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Tuesday, 19 February 2019

Presidential Hobbies: How Some U.S. Presidents Used Their Down Time


Democratic presidential candidate Bill Clinton plays a saxophone while some of his supporters sing and dance. Source: (Photo by Peter Turnley/Corbis/VCG via Getty Images)
Being the POTUS is not your typical 9-to-5 job. The country’s highest post comes with crazy hours and a whole lot of stress. There certainly isn’t a lot of downtime at the White House. When there was some free time, many of our past presidents used it on their favorite hobbies. We all know that participating in a hobby you enjoy is a great way to relieve stress. Let’s look at the common and not-so-common hobbies of some of our past presidents. 
Despite his thin build, Abraham Lincoln was an accomplished wrestler. Source: (weeklystandard.com)

Lincoln, A Wrestler?

Abraham Lincoln was an awkward, lanky kid but he learned to wrestle. In fact, he once used his impressive grappling skills to best the town bully, a feat that earned him respect and admiration. Lincoln’s wrestling prowess became legendary. During his campaign for the presidency in 1860, Lincoln’s opponent, Stephen Douglas, even made reference to Honest Abe’s skills on the wrestling mat. Tales of his talents as a wrestler followed him all the way to the Capital, although the stories probably became exaggerated along the way. Still, they helped to cement Lincoln’s reputation as being tough and determined. 
Landscapes are second only to dogs as Bush's favorite subjects to paint. Source: (dosmagazine.com)

George W. Bush Paints Dogs

Our 43rd President didn’t take up painting until after he left the Oval Office. He knew that painting was a hobby enjoyed by former British Prime Minister, Winston Churchill, so Bush decided to give it a try. He discovered that painting was a relaxing and challenging hobby. At first, he wanted to keep his new hobby a secret, but an email hacker discovered pics of his paintings that he emailed to his sister and his images were posted online. Bolstered by the positive feedback, Bush kept painting. Although he has done portraits of veterans, family members, and world leaders, Bush really prefers to paint portraits of his dogs.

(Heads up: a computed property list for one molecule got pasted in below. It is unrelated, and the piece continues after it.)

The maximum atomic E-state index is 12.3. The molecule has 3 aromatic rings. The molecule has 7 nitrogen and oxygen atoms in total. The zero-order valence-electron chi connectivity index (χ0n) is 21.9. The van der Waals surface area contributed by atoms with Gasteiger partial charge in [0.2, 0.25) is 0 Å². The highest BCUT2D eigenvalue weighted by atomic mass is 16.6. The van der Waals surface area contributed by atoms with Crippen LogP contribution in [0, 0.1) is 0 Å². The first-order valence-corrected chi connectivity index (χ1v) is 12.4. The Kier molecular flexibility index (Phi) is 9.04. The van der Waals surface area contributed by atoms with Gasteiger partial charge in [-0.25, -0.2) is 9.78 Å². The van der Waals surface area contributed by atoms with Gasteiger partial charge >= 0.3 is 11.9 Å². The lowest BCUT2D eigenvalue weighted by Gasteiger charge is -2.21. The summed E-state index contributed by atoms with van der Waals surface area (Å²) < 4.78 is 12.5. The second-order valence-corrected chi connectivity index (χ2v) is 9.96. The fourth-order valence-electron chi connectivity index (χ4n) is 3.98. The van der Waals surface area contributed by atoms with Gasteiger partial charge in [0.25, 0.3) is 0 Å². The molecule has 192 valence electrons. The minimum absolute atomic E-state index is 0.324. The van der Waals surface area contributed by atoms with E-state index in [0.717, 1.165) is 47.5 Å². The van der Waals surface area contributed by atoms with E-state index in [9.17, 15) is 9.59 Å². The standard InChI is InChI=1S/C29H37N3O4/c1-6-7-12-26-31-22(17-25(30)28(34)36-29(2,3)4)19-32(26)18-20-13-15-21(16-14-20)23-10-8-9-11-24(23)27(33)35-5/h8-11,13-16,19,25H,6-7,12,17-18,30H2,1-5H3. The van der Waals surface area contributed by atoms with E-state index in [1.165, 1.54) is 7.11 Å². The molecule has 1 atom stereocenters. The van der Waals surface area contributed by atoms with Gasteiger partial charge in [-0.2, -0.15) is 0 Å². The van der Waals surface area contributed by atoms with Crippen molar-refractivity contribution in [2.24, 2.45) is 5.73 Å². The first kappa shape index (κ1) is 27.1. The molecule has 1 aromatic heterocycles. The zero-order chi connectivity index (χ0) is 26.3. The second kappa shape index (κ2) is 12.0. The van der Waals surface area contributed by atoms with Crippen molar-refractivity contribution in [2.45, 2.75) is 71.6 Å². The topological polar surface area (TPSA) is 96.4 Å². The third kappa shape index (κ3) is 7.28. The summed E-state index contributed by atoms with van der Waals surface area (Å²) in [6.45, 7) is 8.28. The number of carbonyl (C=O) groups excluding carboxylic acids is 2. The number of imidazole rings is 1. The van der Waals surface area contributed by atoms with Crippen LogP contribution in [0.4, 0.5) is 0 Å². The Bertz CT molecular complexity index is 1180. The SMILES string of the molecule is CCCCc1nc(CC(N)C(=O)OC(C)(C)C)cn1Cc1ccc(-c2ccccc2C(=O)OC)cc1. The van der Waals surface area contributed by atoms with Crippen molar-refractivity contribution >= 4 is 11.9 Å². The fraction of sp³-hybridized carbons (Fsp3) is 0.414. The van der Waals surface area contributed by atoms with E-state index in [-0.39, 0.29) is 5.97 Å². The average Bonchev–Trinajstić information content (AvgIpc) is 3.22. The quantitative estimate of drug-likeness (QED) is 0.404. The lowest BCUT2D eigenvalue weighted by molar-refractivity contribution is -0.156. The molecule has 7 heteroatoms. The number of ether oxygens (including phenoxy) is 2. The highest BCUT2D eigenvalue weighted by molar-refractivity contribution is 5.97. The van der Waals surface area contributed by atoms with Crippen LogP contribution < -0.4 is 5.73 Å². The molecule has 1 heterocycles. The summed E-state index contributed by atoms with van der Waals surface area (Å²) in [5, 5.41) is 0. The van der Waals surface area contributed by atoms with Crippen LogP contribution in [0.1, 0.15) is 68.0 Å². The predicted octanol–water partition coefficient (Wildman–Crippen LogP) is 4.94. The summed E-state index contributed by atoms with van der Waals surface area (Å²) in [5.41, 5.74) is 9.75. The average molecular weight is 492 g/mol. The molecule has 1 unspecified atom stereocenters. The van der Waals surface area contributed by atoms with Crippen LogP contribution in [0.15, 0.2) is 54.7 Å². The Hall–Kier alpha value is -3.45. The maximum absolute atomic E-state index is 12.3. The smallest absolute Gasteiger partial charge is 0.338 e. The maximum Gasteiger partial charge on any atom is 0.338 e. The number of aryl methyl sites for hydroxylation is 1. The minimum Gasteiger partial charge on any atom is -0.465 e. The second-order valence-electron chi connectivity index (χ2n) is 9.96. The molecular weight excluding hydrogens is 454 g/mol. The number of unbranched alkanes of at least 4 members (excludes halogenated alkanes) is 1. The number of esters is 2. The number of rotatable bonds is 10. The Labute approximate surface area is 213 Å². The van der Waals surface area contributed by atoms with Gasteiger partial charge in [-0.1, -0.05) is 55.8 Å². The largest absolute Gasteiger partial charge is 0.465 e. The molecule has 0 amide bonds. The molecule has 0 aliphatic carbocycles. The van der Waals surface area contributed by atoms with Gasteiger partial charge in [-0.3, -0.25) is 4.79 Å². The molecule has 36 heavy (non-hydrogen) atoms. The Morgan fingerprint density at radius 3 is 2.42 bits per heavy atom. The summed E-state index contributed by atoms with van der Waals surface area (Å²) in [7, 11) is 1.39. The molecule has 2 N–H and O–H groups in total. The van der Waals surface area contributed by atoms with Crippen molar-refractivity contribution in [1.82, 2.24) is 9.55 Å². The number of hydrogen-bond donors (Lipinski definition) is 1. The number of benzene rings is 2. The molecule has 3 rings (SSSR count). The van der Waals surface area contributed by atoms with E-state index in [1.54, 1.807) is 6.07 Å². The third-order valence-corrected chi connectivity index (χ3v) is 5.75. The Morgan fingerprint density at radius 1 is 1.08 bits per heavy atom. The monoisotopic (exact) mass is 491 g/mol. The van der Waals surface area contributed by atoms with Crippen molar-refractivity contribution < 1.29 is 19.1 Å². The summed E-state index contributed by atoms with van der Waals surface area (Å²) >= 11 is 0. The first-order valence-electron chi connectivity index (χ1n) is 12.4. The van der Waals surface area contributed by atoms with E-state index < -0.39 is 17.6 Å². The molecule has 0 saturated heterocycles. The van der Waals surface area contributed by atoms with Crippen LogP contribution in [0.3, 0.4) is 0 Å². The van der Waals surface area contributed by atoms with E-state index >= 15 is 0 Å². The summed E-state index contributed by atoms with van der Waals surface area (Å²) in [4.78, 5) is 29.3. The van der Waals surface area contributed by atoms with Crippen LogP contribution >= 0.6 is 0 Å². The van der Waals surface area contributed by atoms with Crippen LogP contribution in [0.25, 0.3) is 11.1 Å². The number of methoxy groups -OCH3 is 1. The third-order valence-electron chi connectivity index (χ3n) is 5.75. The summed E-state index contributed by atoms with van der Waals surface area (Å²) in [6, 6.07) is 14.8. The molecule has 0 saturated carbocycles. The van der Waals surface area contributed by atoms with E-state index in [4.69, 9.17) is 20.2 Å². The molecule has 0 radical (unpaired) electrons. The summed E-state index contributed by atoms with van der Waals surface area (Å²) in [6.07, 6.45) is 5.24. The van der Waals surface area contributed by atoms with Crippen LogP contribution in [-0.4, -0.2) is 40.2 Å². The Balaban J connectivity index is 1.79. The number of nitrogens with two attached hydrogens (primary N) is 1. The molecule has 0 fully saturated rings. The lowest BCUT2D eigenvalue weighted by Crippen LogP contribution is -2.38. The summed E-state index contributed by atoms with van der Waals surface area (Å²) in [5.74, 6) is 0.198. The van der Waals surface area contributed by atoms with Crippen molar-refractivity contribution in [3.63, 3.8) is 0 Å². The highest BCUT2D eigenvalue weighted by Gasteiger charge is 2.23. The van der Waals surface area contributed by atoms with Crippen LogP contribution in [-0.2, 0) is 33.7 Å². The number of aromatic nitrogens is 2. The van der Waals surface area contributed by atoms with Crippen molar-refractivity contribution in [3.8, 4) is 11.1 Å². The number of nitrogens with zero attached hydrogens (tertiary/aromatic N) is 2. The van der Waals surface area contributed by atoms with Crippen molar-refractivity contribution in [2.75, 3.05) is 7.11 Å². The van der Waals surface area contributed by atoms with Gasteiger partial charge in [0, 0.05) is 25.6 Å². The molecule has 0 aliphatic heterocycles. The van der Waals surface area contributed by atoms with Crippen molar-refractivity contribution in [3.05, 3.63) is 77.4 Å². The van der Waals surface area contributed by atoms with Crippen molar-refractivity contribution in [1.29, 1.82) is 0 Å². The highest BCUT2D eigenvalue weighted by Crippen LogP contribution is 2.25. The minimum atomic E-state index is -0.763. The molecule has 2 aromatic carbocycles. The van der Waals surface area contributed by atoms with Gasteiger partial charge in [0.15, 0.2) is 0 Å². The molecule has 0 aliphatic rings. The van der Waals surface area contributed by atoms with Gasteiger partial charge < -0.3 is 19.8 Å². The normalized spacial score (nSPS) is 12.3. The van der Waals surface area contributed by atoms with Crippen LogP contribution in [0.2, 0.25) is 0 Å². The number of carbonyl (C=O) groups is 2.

John Quincy Adams liked to swim in his birthday suit. Source: (daily.jstor.org)

John Quincy Adams Enjoyed Swimming…in the Nude

Skinny dipping was the hobby of choice for John Quincy Adams, the sixth president of the United States. According to entries Adams left in his personal diaries, his daily routine started at around four or five in the morning. In the spring, summer, and early autumn, he would swim naked in the Potomac River for nearly two hours every single morning. During the colder months, he skipped the skinny dipping and enjoyed a brisk, two-hour walk around Washington instead…with clothes on. 
Big game hunting was Teddy Roosevelt's hobby. Source: (theodore-roosevelt.com)

Teddy Roosevelt, Boxer and Big Game Hunter